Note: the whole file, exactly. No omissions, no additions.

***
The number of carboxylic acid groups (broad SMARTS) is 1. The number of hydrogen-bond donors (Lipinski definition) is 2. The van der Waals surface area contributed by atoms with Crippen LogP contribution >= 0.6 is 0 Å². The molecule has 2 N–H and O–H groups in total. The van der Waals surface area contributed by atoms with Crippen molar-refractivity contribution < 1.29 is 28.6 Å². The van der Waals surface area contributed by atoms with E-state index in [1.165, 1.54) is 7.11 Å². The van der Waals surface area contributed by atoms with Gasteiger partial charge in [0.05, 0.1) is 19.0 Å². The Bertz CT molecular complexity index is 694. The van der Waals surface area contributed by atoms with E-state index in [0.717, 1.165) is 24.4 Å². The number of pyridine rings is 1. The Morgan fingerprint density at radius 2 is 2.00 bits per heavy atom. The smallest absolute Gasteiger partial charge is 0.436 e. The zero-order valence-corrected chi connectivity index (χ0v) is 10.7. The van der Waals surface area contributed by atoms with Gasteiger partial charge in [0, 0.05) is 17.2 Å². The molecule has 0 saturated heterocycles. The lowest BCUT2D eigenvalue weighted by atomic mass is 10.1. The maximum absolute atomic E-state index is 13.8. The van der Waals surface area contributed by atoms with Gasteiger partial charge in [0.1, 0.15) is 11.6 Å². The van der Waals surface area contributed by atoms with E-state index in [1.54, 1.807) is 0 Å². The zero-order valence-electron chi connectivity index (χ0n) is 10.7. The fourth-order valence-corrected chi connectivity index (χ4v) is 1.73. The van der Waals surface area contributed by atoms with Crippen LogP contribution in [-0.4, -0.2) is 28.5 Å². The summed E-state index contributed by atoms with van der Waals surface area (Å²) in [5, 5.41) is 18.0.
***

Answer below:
The number of carboxylic acid groups (broad SMARTS) is 1. The number of hydrogen-bond donors (Lipinski definition) is 2. The van der Waals surface area contributed by atoms with Crippen LogP contribution >= 0.6 is 0 Å². The molecule has 2 N–H and O–H groups in total. The van der Waals surface area contributed by atoms with Crippen molar-refractivity contribution < 1.29 is 28.6 Å². The van der Waals surface area contributed by atoms with E-state index in [1.165, 1.54) is 7.11 Å². The van der Waals surface area contributed by atoms with Gasteiger partial charge in [0.05, 0.1) is 19.0 Å². The Bertz CT molecular complexity index is 694. The van der Waals surface area contributed by atoms with E-state index in [0.717, 1.165) is 24.4 Å². The number of pyridine rings is 1. The Morgan fingerprint density at radius 2 is 2.00 bits per heavy atom. The smallest absolute Gasteiger partial charge is 0.436 e. The zero-order valence-corrected chi connectivity index (χ0v) is 10.7. The van der Waals surface area contributed by atoms with Gasteiger partial charge in [0, 0.05) is 17.2 Å². The molecule has 0 saturated heterocycles. The lowest BCUT2D eigenvalue weighted by atomic mass is 10.1. The maximum absolute atomic E-state index is 13.8. The van der Waals surface area contributed by atoms with Gasteiger partial charge in [0.1, 0.15) is 11.6 Å². The van der Waals surface area contributed by atoms with E-state index in [1.54, 1.807) is 0 Å². The zero-order valence-electron chi connectivity index (χ0n) is 10.7. The fourth-order valence-corrected chi connectivity index (χ4v) is 1.73. The van der Waals surface area contributed by atoms with Crippen LogP contribution in [-0.4, -0.2) is 28.5 Å². The summed E-state index contributed by atoms with van der Waals surface area (Å²) in [5, 5.41) is 18.0.